Shavuot in Jerusalem: A Night of Study and a Day to Surf
Four years ago, I made aliyah from Los Angeles to Jerusalem. I, along with my husband Rabbi Donald Goor and our precocious cat, Merlin, flew non-stop to a new and different world waiting for us in Israel. For 25 years, I was the cantor at Temple Isaiah, a vibrant congregation in west Los Angeles. Those of us who serve congregations in North America as rabbis, cantors, educators, and synagogue administrators make sure that sacred time and space are created within our communities. We organize services, activities, meals, and study sessions.
In Israel, sacred time and space just sort of happen.
My best indicator of the coming holidays (whichever one that may be) is a visit to the shuk Machane Yehudah (open-air market). The market’s many fruit stalls and bakeries let me know with great certainty which holiday is up next on our ever-revolving carousel of festivals and celebrations. In the winter, Hanukkah’s sufganiyot (doughnuts) quickly yield their place for oznei haman (Israel’s version of hamantaschen). The eye-high mountains of dried fruits announcing Tu BiSh’vat quickly are disassembled to make way for bushel baskets filled with herbs and spices for Pesach.
I wander into the shuk and I know that Shavuot is near when I can hear the fruit vendors loudly extolling the virtues of the newly arrived crops of peaches, plums, apricots, and nectarines. The summer fruits appear slowly in the shuk, but as the days get longer and the temperatures rise, the mountains of these luscious stone fruits expand geometrically and their prices drop precipitously.
The changing displays at my local supermarket also broadcast the holidays on an unavoidable and happily received frequency. I shop at Osher Ad, a chain of markets known not only for their low prices and great quantities and quality, but also loved by many American immigrants because the market imports Costco products! (Disclosure: The mere sight of those Kirkland logos on a variety of products makes me just a bit homesick.) As Shavuot approaches, the supermarket entices me with huge, floor-to-ceiling displays of cheesecakes, jumbo-sized containers of sour cream and cottage cheeses, and mammoth bricks and blocks of imported European cheeses. And in true Costco marketing style, that three kilo wheel of imported French brie somehow ends up in my shopping cart.
If the supermarket and the shuk feed my stomach, it is the wealth of study available on Erev Shavuot, as part of a city-wide Tikkun Leil Shavuot (all-night Shavuot study session), that feeds my brain and soul. Starting around 10 p.m., the streets of Jerusalem become crowded with Jews of all denominations, levels of observance, philosophies, and theologies seeking out the evening study sessions on a wide variety of topics featuring a wide array of teachers. There is so much to study, encompassing so many themes, in such a variety of venues, that there is a published map with a matching guide and schedule. Like hikers planning a journey, we plot out our course. If the Shavuot dining table is a buffet of dairy kugels, blintzes, and sweet desserts, the Shavuot study sessions are a smorgasbord of great learning with amazing teachers on fascinating topics. Shiurim (study sessions) are offered in Hebrew, English, and even in French.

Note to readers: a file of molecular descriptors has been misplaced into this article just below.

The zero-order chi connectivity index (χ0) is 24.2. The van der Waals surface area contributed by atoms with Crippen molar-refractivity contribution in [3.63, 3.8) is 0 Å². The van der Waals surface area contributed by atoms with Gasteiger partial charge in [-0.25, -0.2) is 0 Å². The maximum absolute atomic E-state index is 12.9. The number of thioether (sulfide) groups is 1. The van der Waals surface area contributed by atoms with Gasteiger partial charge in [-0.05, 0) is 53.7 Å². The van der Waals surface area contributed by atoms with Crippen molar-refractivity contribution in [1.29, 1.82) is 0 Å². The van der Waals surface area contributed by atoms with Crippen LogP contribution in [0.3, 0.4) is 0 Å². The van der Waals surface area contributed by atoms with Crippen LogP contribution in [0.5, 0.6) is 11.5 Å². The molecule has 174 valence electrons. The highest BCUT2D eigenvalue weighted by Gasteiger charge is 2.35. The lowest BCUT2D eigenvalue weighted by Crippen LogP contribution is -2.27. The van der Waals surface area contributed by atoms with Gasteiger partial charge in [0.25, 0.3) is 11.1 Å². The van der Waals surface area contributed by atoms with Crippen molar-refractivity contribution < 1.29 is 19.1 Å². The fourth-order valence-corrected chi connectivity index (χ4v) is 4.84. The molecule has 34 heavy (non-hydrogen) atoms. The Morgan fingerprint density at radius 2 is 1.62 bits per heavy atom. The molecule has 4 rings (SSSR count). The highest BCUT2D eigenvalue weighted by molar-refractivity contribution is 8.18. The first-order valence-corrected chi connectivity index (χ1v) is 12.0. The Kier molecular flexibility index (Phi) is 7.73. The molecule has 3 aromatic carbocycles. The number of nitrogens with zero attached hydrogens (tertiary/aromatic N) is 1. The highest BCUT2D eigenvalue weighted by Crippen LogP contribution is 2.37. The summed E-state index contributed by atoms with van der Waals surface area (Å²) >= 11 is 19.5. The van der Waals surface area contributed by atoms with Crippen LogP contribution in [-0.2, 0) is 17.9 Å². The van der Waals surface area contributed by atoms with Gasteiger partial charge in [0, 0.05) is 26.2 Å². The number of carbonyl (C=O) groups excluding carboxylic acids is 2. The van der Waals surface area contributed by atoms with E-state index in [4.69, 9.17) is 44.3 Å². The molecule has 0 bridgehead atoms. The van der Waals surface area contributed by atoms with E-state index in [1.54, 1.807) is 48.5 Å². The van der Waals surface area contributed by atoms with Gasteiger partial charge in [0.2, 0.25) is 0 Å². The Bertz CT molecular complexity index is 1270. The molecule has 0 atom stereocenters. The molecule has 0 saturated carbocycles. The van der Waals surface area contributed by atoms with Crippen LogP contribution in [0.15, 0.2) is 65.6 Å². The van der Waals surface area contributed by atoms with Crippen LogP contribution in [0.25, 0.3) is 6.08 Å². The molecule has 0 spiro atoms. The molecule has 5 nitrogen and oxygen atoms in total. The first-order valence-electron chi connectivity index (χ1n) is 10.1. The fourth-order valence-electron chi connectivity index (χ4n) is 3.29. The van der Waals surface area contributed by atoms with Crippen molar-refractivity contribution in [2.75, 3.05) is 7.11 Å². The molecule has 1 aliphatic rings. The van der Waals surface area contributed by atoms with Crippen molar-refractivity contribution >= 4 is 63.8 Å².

On Shavuot evening, the city resembles some sort of Talmudic pub-crawl: with eager students of all backgrounds trying to find a seat with teachers of great renown. I’ve studied, albeit briefly, with university professors and Biblical scholars, great rabbis and archaeological mavens. On this evening, the boundaries that often exist between the myriad religious and cultural communities in Jerusalem seem to be minimized, as all of us, students of Torah – in all its amazing manifestations – seek a bit of our own personal torah.
This year, I’ve been invited to teach. I have a mercifully “early” time slot: from 11 p.m. to midnight. Those studious wanderers who attend my class (taking place at Kehilat Kol HaNeshama) will join me for a lesson on modern-day prophecy, as presented in American protest songs from the 1960s and 1970s. In place of the learning that takes place over a page of Talmud, we will join together to study the words of such Jewish luminaries as Bob Dylan, Phil Ochs, and Tom Lehrer. On Shavuot evening, we look at “torah” in all its forms.
At first daylight, the morning festival prayers for Shavuot will begin. Torah will be read, with the Ten Commandments chanted and the psalms of praise – Hallel – sung vigorously. Bleary-eyed students will wander home to breakfasts of yet more cheesecake and maybe some leftover blintzes. I’ll most likely catch up on some much-needed sleep. And after that? I’ll pack up lunch in a cooler, grab our towels, and some sun screen, and join the rest of Israel on the beach – where the joy of the festival will continue as we surf and paddle along the shore of the Mediterranean.